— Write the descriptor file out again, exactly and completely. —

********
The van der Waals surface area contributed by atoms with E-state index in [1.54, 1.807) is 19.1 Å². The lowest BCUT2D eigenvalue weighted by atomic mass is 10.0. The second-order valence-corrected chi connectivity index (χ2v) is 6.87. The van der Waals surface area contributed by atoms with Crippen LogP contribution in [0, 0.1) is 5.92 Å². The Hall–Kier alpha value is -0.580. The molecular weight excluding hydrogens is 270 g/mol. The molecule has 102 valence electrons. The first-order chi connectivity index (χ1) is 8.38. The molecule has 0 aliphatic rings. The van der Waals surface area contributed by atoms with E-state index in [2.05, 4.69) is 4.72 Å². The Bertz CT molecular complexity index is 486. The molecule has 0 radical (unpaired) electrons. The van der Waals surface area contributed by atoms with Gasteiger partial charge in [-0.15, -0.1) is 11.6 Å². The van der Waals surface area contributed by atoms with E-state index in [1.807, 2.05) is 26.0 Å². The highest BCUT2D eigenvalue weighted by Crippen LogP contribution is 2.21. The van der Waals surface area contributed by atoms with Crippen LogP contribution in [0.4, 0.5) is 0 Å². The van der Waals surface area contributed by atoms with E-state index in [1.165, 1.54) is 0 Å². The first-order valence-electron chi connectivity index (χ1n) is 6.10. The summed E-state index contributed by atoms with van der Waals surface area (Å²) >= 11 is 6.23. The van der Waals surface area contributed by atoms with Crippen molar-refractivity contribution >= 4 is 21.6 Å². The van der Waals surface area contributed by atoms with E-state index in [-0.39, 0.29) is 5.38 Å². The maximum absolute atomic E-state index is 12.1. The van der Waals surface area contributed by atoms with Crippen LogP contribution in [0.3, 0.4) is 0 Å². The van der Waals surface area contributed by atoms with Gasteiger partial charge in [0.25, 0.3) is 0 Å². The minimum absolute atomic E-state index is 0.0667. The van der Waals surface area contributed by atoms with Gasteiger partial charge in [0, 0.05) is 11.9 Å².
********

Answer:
The van der Waals surface area contributed by atoms with E-state index in [1.54, 1.807) is 19.1 Å². The lowest BCUT2D eigenvalue weighted by atomic mass is 10.0. The second-order valence-corrected chi connectivity index (χ2v) is 6.87. The van der Waals surface area contributed by atoms with Crippen LogP contribution in [0, 0.1) is 5.92 Å². The Hall–Kier alpha value is -0.580. The molecular weight excluding hydrogens is 270 g/mol. The molecule has 102 valence electrons. The first-order chi connectivity index (χ1) is 8.38. The molecule has 0 aliphatic rings. The van der Waals surface area contributed by atoms with E-state index in [2.05, 4.69) is 4.72 Å². The Bertz CT molecular complexity index is 486. The molecule has 0 radical (unpaired) electrons. The van der Waals surface area contributed by atoms with Gasteiger partial charge in [-0.15, -0.1) is 11.6 Å². The van der Waals surface area contributed by atoms with E-state index in [1.807, 2.05) is 26.0 Å². The highest BCUT2D eigenvalue weighted by Crippen LogP contribution is 2.21. The van der Waals surface area contributed by atoms with Crippen LogP contribution in [0.4, 0.5) is 0 Å². The van der Waals surface area contributed by atoms with E-state index in [1.165, 1.54) is 0 Å². The first-order valence-electron chi connectivity index (χ1n) is 6.10. The summed E-state index contributed by atoms with van der Waals surface area (Å²) >= 11 is 6.23. The van der Waals surface area contributed by atoms with Crippen molar-refractivity contribution >= 4 is 21.6 Å². The van der Waals surface area contributed by atoms with E-state index in [-0.39, 0.29) is 5.38 Å². The maximum absolute atomic E-state index is 12.1. The van der Waals surface area contributed by atoms with Crippen LogP contribution in [0.3, 0.4) is 0 Å². The van der Waals surface area contributed by atoms with Gasteiger partial charge in [0.25, 0.3) is 0 Å². The minimum absolute atomic E-state index is 0.0667. The van der Waals surface area contributed by atoms with Gasteiger partial charge in [0, 0.05) is 11.9 Å².